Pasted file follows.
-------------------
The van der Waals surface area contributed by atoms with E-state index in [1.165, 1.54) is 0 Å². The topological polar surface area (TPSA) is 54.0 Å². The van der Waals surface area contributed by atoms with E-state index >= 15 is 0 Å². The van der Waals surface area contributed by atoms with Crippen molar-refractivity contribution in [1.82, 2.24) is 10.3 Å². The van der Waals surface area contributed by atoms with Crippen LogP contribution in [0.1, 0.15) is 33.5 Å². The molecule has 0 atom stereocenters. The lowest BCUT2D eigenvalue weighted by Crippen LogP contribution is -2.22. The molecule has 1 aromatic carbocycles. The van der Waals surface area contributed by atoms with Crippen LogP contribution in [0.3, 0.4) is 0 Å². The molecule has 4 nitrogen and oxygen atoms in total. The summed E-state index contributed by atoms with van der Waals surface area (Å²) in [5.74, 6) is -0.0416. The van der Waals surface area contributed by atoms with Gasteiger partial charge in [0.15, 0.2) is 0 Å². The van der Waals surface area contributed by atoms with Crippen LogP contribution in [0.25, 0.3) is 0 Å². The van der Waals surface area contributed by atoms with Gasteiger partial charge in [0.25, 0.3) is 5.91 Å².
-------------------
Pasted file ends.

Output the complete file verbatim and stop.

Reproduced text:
The van der Waals surface area contributed by atoms with E-state index in [1.165, 1.54) is 0 Å². The topological polar surface area (TPSA) is 54.0 Å². The van der Waals surface area contributed by atoms with E-state index >= 15 is 0 Å². The van der Waals surface area contributed by atoms with Crippen molar-refractivity contribution in [1.82, 2.24) is 10.3 Å². The van der Waals surface area contributed by atoms with Crippen LogP contribution in [0.1, 0.15) is 33.5 Å². The molecule has 0 atom stereocenters. The lowest BCUT2D eigenvalue weighted by Crippen LogP contribution is -2.22. The molecule has 1 aromatic carbocycles. The van der Waals surface area contributed by atoms with Crippen LogP contribution in [0.3, 0.4) is 0 Å². The molecule has 4 nitrogen and oxygen atoms in total. The summed E-state index contributed by atoms with van der Waals surface area (Å²) in [5.74, 6) is -0.0416. The van der Waals surface area contributed by atoms with Gasteiger partial charge in [0.15, 0.2) is 0 Å². The van der Waals surface area contributed by atoms with Crippen LogP contribution in [0.25, 0.3) is 0 Å². The van der Waals surface area contributed by atoms with Gasteiger partial charge in [0.25, 0.3) is 5.91 Å².